Last Update: July 14, 2014
Will the legislature make a better choice than continuing failed policy?
While Ohio currently lacks protections for seriously ill patients who use marijuana as a medicine, Rep. Bob Hagan has introduced legislation to change that. Rep. Hagan’s HB 153 would allow patients to use and grow marijuana, or designate a caregiver to grow for them. His proposal is similar to programs in place in 23 other states and the District of Columbia. While HB 153 received a committee hearing in May 2013, it has not been scheduled for a second hearing by the Health and Aging Committee — a necessary step for the bill to advance. If your representative is a member of the committee, we strongly urge you to send a message to ask that HB 153 be set for a second hearing.
Medical marijuana programs are overwhelmingly supported by Americans. A Pew Research Poll in April 2013 showed that 77% of respondents believe marijuana has legitimate medical uses. It’s time for Ohio to stop punishing those who benefit from the use of medical marijuana to alleviate their debilitating medical conditions.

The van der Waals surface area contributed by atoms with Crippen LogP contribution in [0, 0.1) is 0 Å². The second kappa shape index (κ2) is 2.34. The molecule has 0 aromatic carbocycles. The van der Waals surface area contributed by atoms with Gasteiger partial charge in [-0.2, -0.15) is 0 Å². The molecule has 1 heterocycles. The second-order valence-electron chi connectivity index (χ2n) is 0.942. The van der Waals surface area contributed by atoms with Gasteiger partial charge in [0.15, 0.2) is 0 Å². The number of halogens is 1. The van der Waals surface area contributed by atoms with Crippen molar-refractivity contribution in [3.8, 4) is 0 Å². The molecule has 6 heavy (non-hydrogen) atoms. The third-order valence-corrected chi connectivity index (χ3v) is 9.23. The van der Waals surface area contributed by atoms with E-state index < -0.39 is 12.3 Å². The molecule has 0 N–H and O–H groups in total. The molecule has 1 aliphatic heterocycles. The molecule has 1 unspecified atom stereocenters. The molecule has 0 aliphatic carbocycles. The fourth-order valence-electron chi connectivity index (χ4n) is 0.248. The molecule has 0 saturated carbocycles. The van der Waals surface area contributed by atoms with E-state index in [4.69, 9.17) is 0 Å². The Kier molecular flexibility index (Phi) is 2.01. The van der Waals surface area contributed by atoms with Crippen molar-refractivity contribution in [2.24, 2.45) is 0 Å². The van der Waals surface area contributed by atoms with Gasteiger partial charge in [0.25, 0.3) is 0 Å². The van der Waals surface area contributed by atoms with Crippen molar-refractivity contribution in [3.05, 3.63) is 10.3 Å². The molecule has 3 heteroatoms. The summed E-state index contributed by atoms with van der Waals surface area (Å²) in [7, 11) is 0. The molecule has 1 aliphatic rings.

Rep. Hagan has also introduced a resolution, HJR 6, which would enable voters to establish a taxed and regulated system that would take marijuana off the criminal market, legalize it for adults aged 21 and older, and tax and regulate it similarly to alcohol. As with HB 153, it received a hearing earlier in 2013, but has not received a date for a second hearing. Click here to send a message to your representative and senator to support taxing and regulating marijuana for adults.
Marijuana laws in Ohio
Possession of less than 100 grams (or about 3.5 ounces), giving 20 grams or less of marijuana to another person, or growing less than 100 grams of marijuana are each considered “minor misdemeanors,” punishable by a maximum fine of $150. A minor misdemeanor is not a “jailable” offense, but a person’s driver’s license can be suspended for a period ranging from six months to five years.
While Ohio’s marijuana penalties are less draconian than its neighbors, law enforcement officers are still wasting valuable time and resources. In 2012, Ohio officers arrested or cited 14,374 people for marijuana-related offenses, 94% of which were for possession only. At the same time, 91.6% of all reported burglaries — including home invasions — and 90% of all motor vehicle thefts went unsolved. It's time law enforcement stopped wasting time punishing adults for choosing a safer alternative to alcohol. Let your lawmakers know it’s time to allow adults to make the safer choice.
Thank you for supporting the Marijuana Policy Project. To stay updated on the status of marijuana policy reform in Ohio, be sure to subscribe to MPP's free alert service.